According to Ecclesiastes, “Of the making of books there is no end,” a statement with which almost any publisher can agree. For those who spend their endless time developing ebooks in the EPUB format — the format used by most ebooks sold through Apple’s iBooks Store — Apple used to supply a small but useful utility to help speed the process along: Book Proofer.
This little app enabled ebook developers to edit any of an EPUB’s constituent files on the Mac and, at the same time, view that EPUB-in-progress in iBooks on a connected iPad or iPhone: make a change and iBooks displayed the results of that change almost immediately. This was a great boon to publishers… until the app stopped working with the release of iOS 8 and OS X 10.10 Yosemite.
The unexpected demise of Book Proofer caused many book developers (a small but proud community of which I am a member) more than a little consternation. Without Book Proofer one has to go through the arduous process of editing an EPUB’s files, packaging them all up inside an EPUB file, loading that EPUB into iBooks, reviewing the results, and then, if the results aren’t as desired, deleting the book from iBooks, and engaging in another round of editing, packaging, and loading.
As if to add insult to injury, the iBooks app that ships with Yosemite ostensibly offers a way out with its Advanced > Add ePub to Library as Proof command. (You must first enable the Advanced menu in iBooks > Preferences > Advanced.) Frustratingly, though, that command doesn’t seem to work. Choose it, and you see a standard Mac file dialog in which EPUBs show up as unselectable!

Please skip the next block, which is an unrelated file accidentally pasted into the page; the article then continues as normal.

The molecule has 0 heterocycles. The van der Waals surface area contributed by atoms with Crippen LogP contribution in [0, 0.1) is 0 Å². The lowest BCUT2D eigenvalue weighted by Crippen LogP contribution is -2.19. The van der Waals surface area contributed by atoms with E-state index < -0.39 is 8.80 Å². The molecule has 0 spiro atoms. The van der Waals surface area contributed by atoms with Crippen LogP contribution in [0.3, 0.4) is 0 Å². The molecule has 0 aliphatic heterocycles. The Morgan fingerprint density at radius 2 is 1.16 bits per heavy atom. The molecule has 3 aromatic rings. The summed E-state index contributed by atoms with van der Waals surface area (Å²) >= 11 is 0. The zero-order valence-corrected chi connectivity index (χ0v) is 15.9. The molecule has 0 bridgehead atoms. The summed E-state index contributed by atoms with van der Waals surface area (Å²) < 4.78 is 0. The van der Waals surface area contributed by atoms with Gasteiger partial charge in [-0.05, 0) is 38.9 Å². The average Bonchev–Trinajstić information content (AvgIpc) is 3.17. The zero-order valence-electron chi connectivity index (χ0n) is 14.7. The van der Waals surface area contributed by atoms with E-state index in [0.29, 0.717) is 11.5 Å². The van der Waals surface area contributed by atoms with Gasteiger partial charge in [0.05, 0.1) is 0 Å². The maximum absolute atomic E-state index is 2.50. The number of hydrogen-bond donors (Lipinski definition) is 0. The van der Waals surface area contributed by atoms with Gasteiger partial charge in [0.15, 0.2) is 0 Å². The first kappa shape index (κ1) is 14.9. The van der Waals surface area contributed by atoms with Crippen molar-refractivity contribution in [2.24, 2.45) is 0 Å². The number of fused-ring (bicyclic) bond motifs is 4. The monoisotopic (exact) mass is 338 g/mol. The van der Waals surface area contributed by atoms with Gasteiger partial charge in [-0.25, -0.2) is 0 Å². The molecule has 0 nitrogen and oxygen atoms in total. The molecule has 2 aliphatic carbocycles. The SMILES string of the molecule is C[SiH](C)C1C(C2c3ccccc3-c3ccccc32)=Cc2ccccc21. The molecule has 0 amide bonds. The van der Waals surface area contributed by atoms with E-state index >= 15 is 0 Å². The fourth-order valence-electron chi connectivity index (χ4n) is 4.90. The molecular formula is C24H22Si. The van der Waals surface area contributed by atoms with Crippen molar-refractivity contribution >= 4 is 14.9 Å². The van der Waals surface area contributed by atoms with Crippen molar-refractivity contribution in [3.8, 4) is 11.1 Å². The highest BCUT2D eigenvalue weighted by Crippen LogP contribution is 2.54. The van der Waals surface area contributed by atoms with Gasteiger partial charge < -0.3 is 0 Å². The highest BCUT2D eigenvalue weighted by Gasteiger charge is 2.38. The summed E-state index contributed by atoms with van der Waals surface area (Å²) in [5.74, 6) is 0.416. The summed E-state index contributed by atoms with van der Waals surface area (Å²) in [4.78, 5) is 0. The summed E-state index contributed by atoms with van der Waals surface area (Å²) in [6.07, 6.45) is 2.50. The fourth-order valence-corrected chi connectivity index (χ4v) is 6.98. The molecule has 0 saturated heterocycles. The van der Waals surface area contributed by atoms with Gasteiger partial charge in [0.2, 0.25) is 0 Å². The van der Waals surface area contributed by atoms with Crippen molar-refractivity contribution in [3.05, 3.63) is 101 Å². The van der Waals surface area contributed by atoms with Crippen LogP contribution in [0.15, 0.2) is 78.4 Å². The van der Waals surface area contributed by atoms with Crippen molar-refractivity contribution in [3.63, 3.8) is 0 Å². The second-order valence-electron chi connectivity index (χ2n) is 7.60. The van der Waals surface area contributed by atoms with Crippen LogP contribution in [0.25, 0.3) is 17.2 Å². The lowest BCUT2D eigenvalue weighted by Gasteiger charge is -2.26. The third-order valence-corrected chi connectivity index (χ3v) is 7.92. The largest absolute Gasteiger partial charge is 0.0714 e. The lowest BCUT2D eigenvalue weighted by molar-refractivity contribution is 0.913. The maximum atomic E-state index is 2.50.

However, it turns out that the command does work, just not with a normal EPUB file. Here’s the trick — in four-part harmony — for making it work.
The first part of the trick has to do with understanding that an EPUB file is actually a Zip archive. The archive contains all the files that make up an EPUB: the HTML files that provide the book’s text and layout, the image files used for its illustrations and cover, the files that store the book’s table of contents and other metadata (such as the title, genre, and publisher), and so on. What the old, now-broken Book Proofer used to do was to allow a book developer to put all of those files into an ordinary Finder folder and use that folder as the “book” to be proofed.
The second part of the trick is the “package” format supported by the Mac. A package is just an ordinary folder that the Finder treats as a single file if its name ends with any of a number of certain special filename extensions. It turns out that all sorts of things on your Mac that look like files are actually packages. For example, a Pages document is actually a package, a folder containing a bunch of files inside. You can see the contents of a package by Control-clicking the package in the Finder and choosing Show Package Contents from the contextual menu: a Finder window opens and you can then access and edit any of the packaged files.
The third part of the trick is Paul Durrant’s simple AppleScript application, ePub Zip/Unzip, which you can download from the bottom of the first post in this MobileRead thread: drop an EPUB on that app and its files are extracted into a new folder; drop that folder back onto the app and it is zipped up into a normal EPUB. (Note that Paul’s AppleScript app is unsigned, so you must Control-click its icon in the Finder, choose Open from the contextual menu, and then give it permission to run.)